“My point is I want what you have.”

“What—to be considered nothing more than a brother to a woman you're in love with?” Solomon reached for the bottle of scotch. “If so, then you're more screwed up in the head than I thought. Drink?”

Marcel waved off the offer, but stood up to join him. “Okay. Maybe not exactly what you have. But, at least you know
who
you want. Not to mention, Ophelia is a fine woman. She's beautiful, smart, independent—”

“You're not about to tell me you're in love with her, too, are you?” Solomon tossed back a shot and then frowned through the burn.

“No.” Marcel shook his head, ignoring the memory of once having a crush on the golden-eyed beauty. “I would never do you like that.”

Relief shrank Solomon's shoulders. “Well, that's good to know.” He capped the bottle. “So where does this leave us?”

“Restless,” Marcel mumbled. “Bored.”

“I can't believe my ears. Casa—”

“Please, stop calling me that.”

Solomon held up his hands in surrender. “O-okay.”

Marcel shrugged. “Don't you ever get tired of it all?”

“With the job or with women?”

“Both.”

Solomon laughed. “The job…sometimes. Women…can't say that I have. Course, I don't pull in the numbers you do.”

“I need time off to myself.” Marcel gazed at an amber bottle of alcohol while his thoughts ambled restlessly. “If I told you something, would you laugh?”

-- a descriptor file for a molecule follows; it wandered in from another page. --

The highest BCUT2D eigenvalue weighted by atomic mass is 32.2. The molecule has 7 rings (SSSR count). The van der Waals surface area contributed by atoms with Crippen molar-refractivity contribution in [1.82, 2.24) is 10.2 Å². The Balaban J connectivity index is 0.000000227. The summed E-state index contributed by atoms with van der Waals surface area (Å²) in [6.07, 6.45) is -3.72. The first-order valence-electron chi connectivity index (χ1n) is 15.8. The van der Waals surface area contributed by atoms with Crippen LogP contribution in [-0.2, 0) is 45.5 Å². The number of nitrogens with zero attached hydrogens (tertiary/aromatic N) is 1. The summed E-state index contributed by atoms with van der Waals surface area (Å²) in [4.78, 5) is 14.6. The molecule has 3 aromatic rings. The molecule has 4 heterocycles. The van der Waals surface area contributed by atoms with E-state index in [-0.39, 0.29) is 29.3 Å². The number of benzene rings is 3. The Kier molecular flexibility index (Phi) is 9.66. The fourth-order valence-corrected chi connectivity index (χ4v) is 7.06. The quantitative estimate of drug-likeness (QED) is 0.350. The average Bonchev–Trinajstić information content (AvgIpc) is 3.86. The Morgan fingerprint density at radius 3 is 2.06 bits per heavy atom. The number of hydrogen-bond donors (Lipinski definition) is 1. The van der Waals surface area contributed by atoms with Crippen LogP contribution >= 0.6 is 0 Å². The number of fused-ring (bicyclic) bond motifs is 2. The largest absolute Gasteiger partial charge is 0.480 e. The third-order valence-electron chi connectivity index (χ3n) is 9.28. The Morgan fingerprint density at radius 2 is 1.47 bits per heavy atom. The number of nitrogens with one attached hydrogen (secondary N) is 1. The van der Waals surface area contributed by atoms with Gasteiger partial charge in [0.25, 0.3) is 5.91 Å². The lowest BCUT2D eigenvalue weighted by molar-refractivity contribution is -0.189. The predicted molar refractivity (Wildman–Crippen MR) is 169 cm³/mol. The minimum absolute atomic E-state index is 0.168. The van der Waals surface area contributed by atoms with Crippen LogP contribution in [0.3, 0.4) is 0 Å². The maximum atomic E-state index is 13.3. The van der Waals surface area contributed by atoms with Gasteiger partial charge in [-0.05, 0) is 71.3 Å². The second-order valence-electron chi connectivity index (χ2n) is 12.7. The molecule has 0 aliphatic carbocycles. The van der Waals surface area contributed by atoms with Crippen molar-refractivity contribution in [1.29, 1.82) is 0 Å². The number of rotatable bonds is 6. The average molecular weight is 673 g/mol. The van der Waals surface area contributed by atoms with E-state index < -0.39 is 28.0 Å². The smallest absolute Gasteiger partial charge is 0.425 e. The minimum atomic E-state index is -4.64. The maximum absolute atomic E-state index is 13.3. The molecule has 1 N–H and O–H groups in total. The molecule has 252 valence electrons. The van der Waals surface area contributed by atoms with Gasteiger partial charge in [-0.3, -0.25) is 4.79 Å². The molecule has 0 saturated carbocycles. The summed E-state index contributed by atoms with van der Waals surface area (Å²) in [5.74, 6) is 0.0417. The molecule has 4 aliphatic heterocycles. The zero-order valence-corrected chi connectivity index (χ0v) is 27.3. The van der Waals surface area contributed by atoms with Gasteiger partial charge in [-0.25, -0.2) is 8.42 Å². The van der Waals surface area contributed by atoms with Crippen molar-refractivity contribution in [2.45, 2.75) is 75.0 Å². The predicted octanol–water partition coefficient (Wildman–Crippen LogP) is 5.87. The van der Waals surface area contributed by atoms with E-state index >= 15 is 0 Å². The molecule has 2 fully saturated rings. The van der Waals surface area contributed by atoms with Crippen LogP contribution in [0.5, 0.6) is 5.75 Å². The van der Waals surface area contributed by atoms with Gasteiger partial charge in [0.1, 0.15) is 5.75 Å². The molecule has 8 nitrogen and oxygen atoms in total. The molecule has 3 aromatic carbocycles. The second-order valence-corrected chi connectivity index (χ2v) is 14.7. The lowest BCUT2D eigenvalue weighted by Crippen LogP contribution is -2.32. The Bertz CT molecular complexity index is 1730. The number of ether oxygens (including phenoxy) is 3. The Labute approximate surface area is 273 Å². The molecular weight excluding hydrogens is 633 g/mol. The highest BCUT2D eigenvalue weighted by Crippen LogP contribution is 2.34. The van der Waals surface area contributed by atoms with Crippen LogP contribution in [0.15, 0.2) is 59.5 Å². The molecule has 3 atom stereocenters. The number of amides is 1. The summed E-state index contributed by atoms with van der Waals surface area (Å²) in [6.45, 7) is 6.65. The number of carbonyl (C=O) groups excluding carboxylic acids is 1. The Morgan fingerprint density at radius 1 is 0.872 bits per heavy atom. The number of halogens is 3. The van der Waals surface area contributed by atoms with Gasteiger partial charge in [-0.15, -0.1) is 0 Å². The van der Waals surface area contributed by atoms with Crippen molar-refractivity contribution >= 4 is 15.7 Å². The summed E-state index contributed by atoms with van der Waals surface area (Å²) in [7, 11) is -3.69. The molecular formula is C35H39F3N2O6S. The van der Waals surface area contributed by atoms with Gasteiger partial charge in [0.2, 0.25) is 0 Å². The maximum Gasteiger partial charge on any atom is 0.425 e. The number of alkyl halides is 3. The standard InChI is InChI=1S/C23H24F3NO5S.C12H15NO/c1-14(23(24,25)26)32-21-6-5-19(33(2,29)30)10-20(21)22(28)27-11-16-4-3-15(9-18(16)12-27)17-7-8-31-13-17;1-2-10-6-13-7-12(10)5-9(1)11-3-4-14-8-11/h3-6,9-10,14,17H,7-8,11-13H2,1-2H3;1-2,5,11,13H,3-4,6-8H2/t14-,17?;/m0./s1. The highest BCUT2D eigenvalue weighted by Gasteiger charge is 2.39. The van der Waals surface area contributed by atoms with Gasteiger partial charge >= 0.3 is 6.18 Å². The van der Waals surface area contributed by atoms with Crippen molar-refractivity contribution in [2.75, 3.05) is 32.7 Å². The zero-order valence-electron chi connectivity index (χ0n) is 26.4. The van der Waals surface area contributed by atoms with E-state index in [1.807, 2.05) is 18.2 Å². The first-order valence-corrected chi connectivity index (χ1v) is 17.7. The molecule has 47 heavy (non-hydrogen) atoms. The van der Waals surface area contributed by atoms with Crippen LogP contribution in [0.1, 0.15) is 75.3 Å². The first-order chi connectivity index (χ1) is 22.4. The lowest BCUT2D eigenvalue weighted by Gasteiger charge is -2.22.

“I'll try not to.”

“I'm thinking about settling down.” He refused to look up during the long silence, but plunged ahead. “One woman—to have and to hold till death do us part. That kind of thing. Like our parents.”

“Hey, I have something you might want to check out,” Solomon said.

Marcel's gaze crept up when a card was thrust in front of him to read. “Dr. Michael Porter? You think I need a shrink?”

“It couldn't hurt.”

They stared at each other.

“Look,” Solomon began. “As much as I believe in the sanctity of marriage, I also believe that the institution isn't meant for everyone, especially someone with your track record. Let's face it, you bore easily.”

“Fine.” He finally grabbed the card and pocketed it. “A lot of good it will do.”

A hard knock sounded at the door and the men barely had enough time to look up before Diana Guy stuck her head through the door.